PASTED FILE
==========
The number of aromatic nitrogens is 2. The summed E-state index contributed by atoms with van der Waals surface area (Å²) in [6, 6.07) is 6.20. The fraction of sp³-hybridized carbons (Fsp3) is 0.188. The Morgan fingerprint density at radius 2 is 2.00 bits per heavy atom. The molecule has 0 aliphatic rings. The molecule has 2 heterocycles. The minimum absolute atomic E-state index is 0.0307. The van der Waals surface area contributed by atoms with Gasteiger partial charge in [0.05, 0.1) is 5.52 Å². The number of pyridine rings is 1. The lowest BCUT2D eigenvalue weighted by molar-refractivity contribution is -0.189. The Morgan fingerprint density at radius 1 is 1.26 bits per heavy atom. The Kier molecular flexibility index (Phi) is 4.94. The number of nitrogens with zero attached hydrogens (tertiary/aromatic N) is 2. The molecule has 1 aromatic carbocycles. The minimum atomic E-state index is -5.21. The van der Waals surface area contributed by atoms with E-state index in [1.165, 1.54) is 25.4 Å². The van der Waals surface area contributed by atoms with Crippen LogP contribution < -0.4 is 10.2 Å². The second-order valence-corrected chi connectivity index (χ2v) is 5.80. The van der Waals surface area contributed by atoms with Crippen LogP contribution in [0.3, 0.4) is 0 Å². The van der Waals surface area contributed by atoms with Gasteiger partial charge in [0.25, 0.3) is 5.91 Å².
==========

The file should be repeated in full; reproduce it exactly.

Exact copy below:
The number of aromatic nitrogens is 2. The summed E-state index contributed by atoms with van der Waals surface area (Å²) in [6, 6.07) is 6.20. The fraction of sp³-hybridized carbons (Fsp3) is 0.188. The Morgan fingerprint density at radius 2 is 2.00 bits per heavy atom. The molecule has 0 aliphatic rings. The molecule has 2 heterocycles. The minimum absolute atomic E-state index is 0.0307. The van der Waals surface area contributed by atoms with Gasteiger partial charge in [0.05, 0.1) is 5.52 Å². The number of pyridine rings is 1. The lowest BCUT2D eigenvalue weighted by molar-refractivity contribution is -0.189. The Morgan fingerprint density at radius 1 is 1.26 bits per heavy atom. The Kier molecular flexibility index (Phi) is 4.94. The number of nitrogens with zero attached hydrogens (tertiary/aromatic N) is 2. The molecule has 1 aromatic carbocycles. The minimum atomic E-state index is -5.21. The van der Waals surface area contributed by atoms with E-state index in [1.165, 1.54) is 25.4 Å². The van der Waals surface area contributed by atoms with Crippen LogP contribution < -0.4 is 10.2 Å². The second-order valence-corrected chi connectivity index (χ2v) is 5.80. The van der Waals surface area contributed by atoms with Crippen LogP contribution in [0.3, 0.4) is 0 Å². The van der Waals surface area contributed by atoms with Gasteiger partial charge in [0.25, 0.3) is 5.91 Å².